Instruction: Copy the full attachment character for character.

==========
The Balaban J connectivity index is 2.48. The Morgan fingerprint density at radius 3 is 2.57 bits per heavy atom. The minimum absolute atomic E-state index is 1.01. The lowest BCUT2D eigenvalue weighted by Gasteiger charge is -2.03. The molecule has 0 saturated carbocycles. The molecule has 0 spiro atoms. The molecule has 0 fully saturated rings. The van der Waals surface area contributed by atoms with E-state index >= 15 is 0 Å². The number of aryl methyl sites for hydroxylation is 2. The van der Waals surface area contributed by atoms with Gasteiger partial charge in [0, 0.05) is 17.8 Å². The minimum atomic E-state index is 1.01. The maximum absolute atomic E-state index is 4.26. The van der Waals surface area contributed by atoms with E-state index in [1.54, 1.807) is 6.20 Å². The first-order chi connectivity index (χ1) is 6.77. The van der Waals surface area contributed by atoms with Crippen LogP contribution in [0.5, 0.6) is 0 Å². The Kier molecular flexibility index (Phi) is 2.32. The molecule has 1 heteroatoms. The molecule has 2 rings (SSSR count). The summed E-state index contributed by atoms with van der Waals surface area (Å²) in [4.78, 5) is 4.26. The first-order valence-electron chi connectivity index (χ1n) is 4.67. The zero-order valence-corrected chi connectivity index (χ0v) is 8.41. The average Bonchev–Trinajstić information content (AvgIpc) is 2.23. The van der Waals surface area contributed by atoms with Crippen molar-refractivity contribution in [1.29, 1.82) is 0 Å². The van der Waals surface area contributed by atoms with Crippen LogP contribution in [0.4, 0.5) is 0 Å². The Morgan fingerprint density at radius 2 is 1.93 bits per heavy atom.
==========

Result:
The Balaban J connectivity index is 2.48. The Morgan fingerprint density at radius 3 is 2.57 bits per heavy atom. The minimum absolute atomic E-state index is 1.01. The lowest BCUT2D eigenvalue weighted by Gasteiger charge is -2.03. The molecule has 0 saturated carbocycles. The molecule has 0 spiro atoms. The molecule has 0 fully saturated rings. The van der Waals surface area contributed by atoms with E-state index >= 15 is 0 Å². The number of aryl methyl sites for hydroxylation is 2. The van der Waals surface area contributed by atoms with Gasteiger partial charge in [0, 0.05) is 17.8 Å². The minimum atomic E-state index is 1.01. The maximum absolute atomic E-state index is 4.26. The van der Waals surface area contributed by atoms with E-state index in [1.54, 1.807) is 6.20 Å². The first-order chi connectivity index (χ1) is 6.77. The van der Waals surface area contributed by atoms with Crippen LogP contribution in [0.5, 0.6) is 0 Å². The Kier molecular flexibility index (Phi) is 2.32. The molecule has 1 heteroatoms. The molecule has 2 rings (SSSR count). The summed E-state index contributed by atoms with van der Waals surface area (Å²) in [4.78, 5) is 4.26. The first-order valence-electron chi connectivity index (χ1n) is 4.67. The zero-order valence-corrected chi connectivity index (χ0v) is 8.41. The average Bonchev–Trinajstić information content (AvgIpc) is 2.23. The van der Waals surface area contributed by atoms with Crippen molar-refractivity contribution in [1.29, 1.82) is 0 Å². The van der Waals surface area contributed by atoms with Crippen LogP contribution in [0.4, 0.5) is 0 Å². The Morgan fingerprint density at radius 2 is 1.93 bits per heavy atom.